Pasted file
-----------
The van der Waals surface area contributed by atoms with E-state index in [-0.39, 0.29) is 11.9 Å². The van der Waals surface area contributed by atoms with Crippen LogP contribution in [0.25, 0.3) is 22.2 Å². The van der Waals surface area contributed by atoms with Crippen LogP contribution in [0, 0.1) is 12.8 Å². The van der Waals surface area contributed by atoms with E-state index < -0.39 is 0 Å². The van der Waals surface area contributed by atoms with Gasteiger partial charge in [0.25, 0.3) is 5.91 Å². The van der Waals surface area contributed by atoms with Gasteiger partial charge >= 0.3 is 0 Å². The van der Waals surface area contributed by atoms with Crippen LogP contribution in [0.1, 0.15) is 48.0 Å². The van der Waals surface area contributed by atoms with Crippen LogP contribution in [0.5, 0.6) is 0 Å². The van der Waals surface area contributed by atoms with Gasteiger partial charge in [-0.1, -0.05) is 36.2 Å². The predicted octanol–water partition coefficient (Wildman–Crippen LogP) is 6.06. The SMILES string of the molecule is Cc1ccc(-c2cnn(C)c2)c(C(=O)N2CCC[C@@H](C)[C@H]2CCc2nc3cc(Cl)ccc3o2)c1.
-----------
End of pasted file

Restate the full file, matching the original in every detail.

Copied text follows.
The van der Waals surface area contributed by atoms with E-state index in [-0.39, 0.29) is 11.9 Å². The van der Waals surface area contributed by atoms with Crippen LogP contribution in [0.25, 0.3) is 22.2 Å². The van der Waals surface area contributed by atoms with Crippen LogP contribution in [0, 0.1) is 12.8 Å². The van der Waals surface area contributed by atoms with E-state index < -0.39 is 0 Å². The van der Waals surface area contributed by atoms with Gasteiger partial charge in [0.25, 0.3) is 5.91 Å². The van der Waals surface area contributed by atoms with Gasteiger partial charge >= 0.3 is 0 Å². The van der Waals surface area contributed by atoms with Crippen LogP contribution in [0.1, 0.15) is 48.0 Å². The van der Waals surface area contributed by atoms with Crippen LogP contribution in [0.5, 0.6) is 0 Å². The van der Waals surface area contributed by atoms with Gasteiger partial charge in [-0.1, -0.05) is 36.2 Å². The predicted octanol–water partition coefficient (Wildman–Crippen LogP) is 6.06. The SMILES string of the molecule is Cc1ccc(-c2cnn(C)c2)c(C(=O)N2CCC[C@@H](C)[C@H]2CCc2nc3cc(Cl)ccc3o2)c1.